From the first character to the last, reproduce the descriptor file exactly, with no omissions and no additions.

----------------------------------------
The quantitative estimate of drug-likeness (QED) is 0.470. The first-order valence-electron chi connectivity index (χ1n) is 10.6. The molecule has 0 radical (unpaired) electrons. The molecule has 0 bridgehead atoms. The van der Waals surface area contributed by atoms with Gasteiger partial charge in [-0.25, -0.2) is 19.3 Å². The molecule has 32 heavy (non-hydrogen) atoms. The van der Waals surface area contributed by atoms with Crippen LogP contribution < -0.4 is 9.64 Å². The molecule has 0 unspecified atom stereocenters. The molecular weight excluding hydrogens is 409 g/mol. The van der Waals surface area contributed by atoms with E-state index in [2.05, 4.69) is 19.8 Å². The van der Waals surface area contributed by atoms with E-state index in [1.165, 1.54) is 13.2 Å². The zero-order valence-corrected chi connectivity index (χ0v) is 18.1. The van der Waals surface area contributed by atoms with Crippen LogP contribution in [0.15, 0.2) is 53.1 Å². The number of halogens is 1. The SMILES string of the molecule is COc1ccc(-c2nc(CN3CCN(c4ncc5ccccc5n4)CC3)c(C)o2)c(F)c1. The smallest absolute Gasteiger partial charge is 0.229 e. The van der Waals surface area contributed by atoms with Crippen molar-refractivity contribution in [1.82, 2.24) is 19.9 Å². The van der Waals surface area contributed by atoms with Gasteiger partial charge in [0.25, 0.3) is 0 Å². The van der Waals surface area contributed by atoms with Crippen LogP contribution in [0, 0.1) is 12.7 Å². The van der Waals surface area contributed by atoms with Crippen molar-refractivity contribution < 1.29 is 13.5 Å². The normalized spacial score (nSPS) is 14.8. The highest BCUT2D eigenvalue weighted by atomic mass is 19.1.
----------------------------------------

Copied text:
The quantitative estimate of drug-likeness (QED) is 0.470. The first-order valence-electron chi connectivity index (χ1n) is 10.6. The molecule has 0 radical (unpaired) electrons. The molecule has 0 bridgehead atoms. The van der Waals surface area contributed by atoms with Gasteiger partial charge in [-0.25, -0.2) is 19.3 Å². The molecule has 32 heavy (non-hydrogen) atoms. The van der Waals surface area contributed by atoms with Crippen LogP contribution < -0.4 is 9.64 Å². The molecule has 0 unspecified atom stereocenters. The molecular weight excluding hydrogens is 409 g/mol. The van der Waals surface area contributed by atoms with E-state index in [2.05, 4.69) is 19.8 Å². The van der Waals surface area contributed by atoms with E-state index in [1.165, 1.54) is 13.2 Å². The zero-order valence-corrected chi connectivity index (χ0v) is 18.1. The van der Waals surface area contributed by atoms with Crippen LogP contribution in [0.15, 0.2) is 53.1 Å². The number of halogens is 1. The SMILES string of the molecule is COc1ccc(-c2nc(CN3CCN(c4ncc5ccccc5n4)CC3)c(C)o2)c(F)c1. The smallest absolute Gasteiger partial charge is 0.229 e. The van der Waals surface area contributed by atoms with Crippen molar-refractivity contribution in [1.82, 2.24) is 19.9 Å². The van der Waals surface area contributed by atoms with Gasteiger partial charge in [0.25, 0.3) is 0 Å². The van der Waals surface area contributed by atoms with Crippen LogP contribution in [0, 0.1) is 12.7 Å². The van der Waals surface area contributed by atoms with Crippen molar-refractivity contribution < 1.29 is 13.5 Å². The normalized spacial score (nSPS) is 14.8. The highest BCUT2D eigenvalue weighted by atomic mass is 19.1.